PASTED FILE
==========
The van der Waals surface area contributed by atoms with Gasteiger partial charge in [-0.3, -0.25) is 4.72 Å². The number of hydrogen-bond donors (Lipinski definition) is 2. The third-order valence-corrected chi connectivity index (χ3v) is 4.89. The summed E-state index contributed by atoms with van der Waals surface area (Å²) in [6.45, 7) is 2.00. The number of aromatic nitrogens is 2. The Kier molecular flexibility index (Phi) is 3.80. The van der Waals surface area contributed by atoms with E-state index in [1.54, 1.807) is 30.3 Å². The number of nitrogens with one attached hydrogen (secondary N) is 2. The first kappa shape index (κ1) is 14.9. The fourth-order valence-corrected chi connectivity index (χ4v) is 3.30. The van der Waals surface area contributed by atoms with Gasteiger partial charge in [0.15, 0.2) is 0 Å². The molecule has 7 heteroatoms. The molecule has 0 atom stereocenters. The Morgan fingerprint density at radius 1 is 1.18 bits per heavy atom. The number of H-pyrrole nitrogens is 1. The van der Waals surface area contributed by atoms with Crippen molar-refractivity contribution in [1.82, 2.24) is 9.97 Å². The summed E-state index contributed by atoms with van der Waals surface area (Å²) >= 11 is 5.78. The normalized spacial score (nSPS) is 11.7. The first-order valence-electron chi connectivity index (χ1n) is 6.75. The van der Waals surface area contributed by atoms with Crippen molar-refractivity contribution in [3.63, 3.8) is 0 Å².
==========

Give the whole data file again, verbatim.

The van der Waals surface area contributed by atoms with Gasteiger partial charge in [-0.3, -0.25) is 4.72 Å². The number of hydrogen-bond donors (Lipinski definition) is 2. The third-order valence-corrected chi connectivity index (χ3v) is 4.89. The summed E-state index contributed by atoms with van der Waals surface area (Å²) in [6.45, 7) is 2.00. The number of aromatic nitrogens is 2. The Kier molecular flexibility index (Phi) is 3.80. The van der Waals surface area contributed by atoms with E-state index in [1.54, 1.807) is 30.3 Å². The number of nitrogens with one attached hydrogen (secondary N) is 2. The first kappa shape index (κ1) is 14.9. The fourth-order valence-corrected chi connectivity index (χ4v) is 3.30. The van der Waals surface area contributed by atoms with Gasteiger partial charge in [0.15, 0.2) is 0 Å². The molecule has 7 heteroatoms. The molecule has 0 atom stereocenters. The Morgan fingerprint density at radius 1 is 1.18 bits per heavy atom. The number of H-pyrrole nitrogens is 1. The van der Waals surface area contributed by atoms with Crippen molar-refractivity contribution in [1.82, 2.24) is 9.97 Å². The summed E-state index contributed by atoms with van der Waals surface area (Å²) >= 11 is 5.78. The normalized spacial score (nSPS) is 11.7. The first-order valence-electron chi connectivity index (χ1n) is 6.75. The van der Waals surface area contributed by atoms with Crippen molar-refractivity contribution in [3.63, 3.8) is 0 Å².